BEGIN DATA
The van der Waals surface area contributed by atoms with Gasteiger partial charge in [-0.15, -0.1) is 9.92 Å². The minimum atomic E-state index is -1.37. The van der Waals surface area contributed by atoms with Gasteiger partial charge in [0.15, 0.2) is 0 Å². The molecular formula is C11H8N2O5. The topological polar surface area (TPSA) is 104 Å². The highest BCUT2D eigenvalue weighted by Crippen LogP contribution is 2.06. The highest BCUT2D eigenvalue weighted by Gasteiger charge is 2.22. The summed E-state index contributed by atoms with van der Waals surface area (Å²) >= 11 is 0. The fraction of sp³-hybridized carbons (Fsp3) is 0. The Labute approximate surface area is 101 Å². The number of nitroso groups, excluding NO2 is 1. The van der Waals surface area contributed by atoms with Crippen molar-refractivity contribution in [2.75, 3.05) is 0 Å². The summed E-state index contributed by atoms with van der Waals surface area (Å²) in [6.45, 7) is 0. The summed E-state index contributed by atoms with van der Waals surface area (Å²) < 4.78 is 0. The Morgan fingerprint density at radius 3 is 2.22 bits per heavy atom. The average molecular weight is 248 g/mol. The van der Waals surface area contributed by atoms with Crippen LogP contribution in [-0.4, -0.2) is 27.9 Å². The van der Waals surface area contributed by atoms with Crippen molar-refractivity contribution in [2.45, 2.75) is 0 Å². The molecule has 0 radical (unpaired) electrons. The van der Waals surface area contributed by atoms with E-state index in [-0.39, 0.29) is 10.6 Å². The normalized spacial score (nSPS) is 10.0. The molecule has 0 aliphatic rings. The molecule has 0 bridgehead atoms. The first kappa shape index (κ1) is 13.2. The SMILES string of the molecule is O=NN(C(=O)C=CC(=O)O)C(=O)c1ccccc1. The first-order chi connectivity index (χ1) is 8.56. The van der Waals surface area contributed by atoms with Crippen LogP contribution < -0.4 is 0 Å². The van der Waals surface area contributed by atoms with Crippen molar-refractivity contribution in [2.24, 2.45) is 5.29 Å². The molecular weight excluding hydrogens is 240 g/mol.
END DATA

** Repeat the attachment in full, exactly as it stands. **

The van der Waals surface area contributed by atoms with Gasteiger partial charge in [-0.15, -0.1) is 9.92 Å². The minimum atomic E-state index is -1.37. The van der Waals surface area contributed by atoms with Gasteiger partial charge in [0.15, 0.2) is 0 Å². The molecular formula is C11H8N2O5. The topological polar surface area (TPSA) is 104 Å². The highest BCUT2D eigenvalue weighted by Crippen LogP contribution is 2.06. The highest BCUT2D eigenvalue weighted by Gasteiger charge is 2.22. The summed E-state index contributed by atoms with van der Waals surface area (Å²) >= 11 is 0. The fraction of sp³-hybridized carbons (Fsp3) is 0. The Labute approximate surface area is 101 Å². The number of nitroso groups, excluding NO2 is 1. The van der Waals surface area contributed by atoms with Crippen molar-refractivity contribution in [2.75, 3.05) is 0 Å². The summed E-state index contributed by atoms with van der Waals surface area (Å²) in [6.45, 7) is 0. The summed E-state index contributed by atoms with van der Waals surface area (Å²) < 4.78 is 0. The Morgan fingerprint density at radius 3 is 2.22 bits per heavy atom. The average molecular weight is 248 g/mol. The van der Waals surface area contributed by atoms with Crippen LogP contribution in [-0.4, -0.2) is 27.9 Å². The van der Waals surface area contributed by atoms with Crippen molar-refractivity contribution in [2.45, 2.75) is 0 Å². The molecule has 0 radical (unpaired) electrons. The van der Waals surface area contributed by atoms with E-state index in [-0.39, 0.29) is 10.6 Å². The normalized spacial score (nSPS) is 10.0. The molecule has 0 aliphatic rings. The molecule has 0 bridgehead atoms. The first kappa shape index (κ1) is 13.2. The SMILES string of the molecule is O=NN(C(=O)C=CC(=O)O)C(=O)c1ccccc1. The first-order chi connectivity index (χ1) is 8.56. The van der Waals surface area contributed by atoms with Crippen LogP contribution < -0.4 is 0 Å². The van der Waals surface area contributed by atoms with Crippen molar-refractivity contribution in [2.24, 2.45) is 5.29 Å². The molecular weight excluding hydrogens is 240 g/mol.